Power Box for DD15, Paccar and Volvo, Safe-T-Plus, Shure Step
HIGH PERFORMANCE DIESELS
We have good news for the owners of DD15 Detroits, Paccar, and Volvo engines. We have been working with a European company to develop a performance enhancement computer that will add up to 20% more horsepower and 300 plus pound feet of torque. This is a new product for Pittsburgh Power so the first couple of computers must be installed at our facility in Saxonburg, PA. where we can dyno the truck to verify the horsepower and torque. It will NOT void the warranty on new engines, everything fits under the hood, no holes have to be drilled, and it’s plug and play.
Another new product for Pittsburgh Power is Safe-T-Plus Steering Control. Actually it’s not a new product, back in the mid 1980’s I sold and installed many of these on semi-trucks. We were circle track truck racing with GATR (Great American Truck Racing) around 1984 and this product was mandatory on all racing semi-trucks. It’s a steering stabilizer that puts all of the force from a blown front tire right into the steering axle, and the driver only needs one hand on the steering wheel to maintain control of the truck. The stabilizer is spring loaded and requires 270 pounds of force to move it from center. If your truck is equipped with power steering you will never notice the extra force required to move the steering wheel. Here are the benefits of the Safe-T-Plus, it holds the steering wheel straight, removes the shock in the steering wheel when hitting bumps or uneven bridge overpasses, on grooved highways the truck will go straight and if another truck passes you, the counter steer is eliminated, and when you are coming out of a sharp curve all you have to do is let go of the wheel and accelerate, the steering tires will come back to center. If you do blow out a tire, your truck will continue in the direction you are holding the wheel. If you drive a car hauler, this product is a necessity. Those front axles aren't designed for the extra weight of a car on top of the cab and steer tire blowouts often have disastrous results. I have one installed on my 1989 T-600 Kenworth and while traveling across the Ohio Turnpike I wanted to see how far the truck would go without me holding the steering wheel, I went 9/10ths of a mile, not touching the steering wheel, before I came to a curve in the road. The reason we quit selling them in the 1980’s was because of the price, they are not cheap. The cost of the unit and installation kit is $699.00, the driving pleasure and piece of mind is priceless.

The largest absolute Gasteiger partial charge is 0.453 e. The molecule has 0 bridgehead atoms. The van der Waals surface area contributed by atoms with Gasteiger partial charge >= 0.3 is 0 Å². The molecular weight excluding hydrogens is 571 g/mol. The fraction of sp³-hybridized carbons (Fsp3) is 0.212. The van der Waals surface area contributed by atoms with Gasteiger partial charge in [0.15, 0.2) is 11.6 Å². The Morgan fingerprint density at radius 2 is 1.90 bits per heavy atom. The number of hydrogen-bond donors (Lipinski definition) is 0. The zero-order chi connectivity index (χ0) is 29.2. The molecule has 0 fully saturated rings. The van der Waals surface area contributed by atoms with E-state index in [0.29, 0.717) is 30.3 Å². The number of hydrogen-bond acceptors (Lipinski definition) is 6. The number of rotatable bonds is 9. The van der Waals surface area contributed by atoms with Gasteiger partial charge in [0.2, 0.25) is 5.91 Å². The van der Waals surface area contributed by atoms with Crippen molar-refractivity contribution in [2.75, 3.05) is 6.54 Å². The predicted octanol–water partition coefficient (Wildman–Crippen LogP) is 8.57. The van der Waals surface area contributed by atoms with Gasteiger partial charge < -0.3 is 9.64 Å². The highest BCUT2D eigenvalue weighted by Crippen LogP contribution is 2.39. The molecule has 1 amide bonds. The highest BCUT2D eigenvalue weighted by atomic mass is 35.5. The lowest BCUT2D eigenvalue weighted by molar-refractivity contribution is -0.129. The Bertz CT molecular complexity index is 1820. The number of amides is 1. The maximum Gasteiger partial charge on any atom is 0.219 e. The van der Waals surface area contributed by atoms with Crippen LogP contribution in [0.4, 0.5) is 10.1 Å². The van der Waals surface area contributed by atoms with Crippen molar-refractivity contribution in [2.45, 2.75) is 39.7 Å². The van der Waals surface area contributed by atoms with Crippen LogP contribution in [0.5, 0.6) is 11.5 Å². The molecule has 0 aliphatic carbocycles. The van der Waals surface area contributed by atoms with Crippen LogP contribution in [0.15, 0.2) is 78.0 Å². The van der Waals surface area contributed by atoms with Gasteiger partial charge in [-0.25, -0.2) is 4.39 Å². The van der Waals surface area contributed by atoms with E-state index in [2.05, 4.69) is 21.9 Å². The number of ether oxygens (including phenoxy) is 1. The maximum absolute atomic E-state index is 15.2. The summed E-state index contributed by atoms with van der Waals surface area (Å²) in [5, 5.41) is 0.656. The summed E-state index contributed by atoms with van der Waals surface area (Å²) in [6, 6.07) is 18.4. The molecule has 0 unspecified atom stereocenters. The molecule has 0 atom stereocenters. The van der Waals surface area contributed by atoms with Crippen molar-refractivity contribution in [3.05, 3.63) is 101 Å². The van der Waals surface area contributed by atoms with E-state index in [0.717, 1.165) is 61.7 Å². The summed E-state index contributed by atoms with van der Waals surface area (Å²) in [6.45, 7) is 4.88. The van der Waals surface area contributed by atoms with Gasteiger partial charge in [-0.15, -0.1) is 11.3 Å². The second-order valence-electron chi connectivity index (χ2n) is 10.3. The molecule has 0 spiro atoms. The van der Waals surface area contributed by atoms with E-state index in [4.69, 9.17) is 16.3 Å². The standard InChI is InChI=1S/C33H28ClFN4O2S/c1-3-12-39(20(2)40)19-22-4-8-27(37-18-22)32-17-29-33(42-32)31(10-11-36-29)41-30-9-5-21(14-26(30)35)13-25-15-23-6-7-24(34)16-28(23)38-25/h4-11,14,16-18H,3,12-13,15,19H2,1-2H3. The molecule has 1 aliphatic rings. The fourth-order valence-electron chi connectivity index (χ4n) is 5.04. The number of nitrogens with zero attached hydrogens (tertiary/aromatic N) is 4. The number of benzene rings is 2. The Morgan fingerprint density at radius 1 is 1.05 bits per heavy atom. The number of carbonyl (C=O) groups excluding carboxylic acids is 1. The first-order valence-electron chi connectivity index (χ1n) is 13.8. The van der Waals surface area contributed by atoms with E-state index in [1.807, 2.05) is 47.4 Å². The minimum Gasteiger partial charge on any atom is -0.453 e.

The best tools are the ones you don’t have to think about, because they just plain work. One tool you will see around our shop makes working on big trucks possible, the step stool. Without it, the simplest tasks like removing a valve cover would be extremely difficult. There’s one step stool we’ve replaced all our other steps with. The Shure-Step appears to be just a simple plastic step, but it’s actually a very clever design. First, they all have rubber pieces on the bottom so the step doesn't slip out from underneath you as you lean over the truck. Second, they’re tapered on the top so the weight is focused in the middle of the step and it’s less likely to topple over. Third, they have a grippy top, so you’re not slipping on any liquids that may have spilled on the step. Since we’re a very busy shop, we’ve tried and tested all the different steps out there, but there’s only one that really works. I’ve met David DuPont, the owner and inventor of ShureStep. He’s a real mechanic who set out to create the best step stool after he realized other step stools were not practical and sometimes dangerous. Injuries from falling or slipping while working on a big truck are surprisingly common. Stop using milk crates and boxes to stand on, buy yourself a good step and save yourself a trip to the Emergency Room. The Shure-Step is now available for sale by Pittsburgh Power for $105.97 and comes in black and yellow.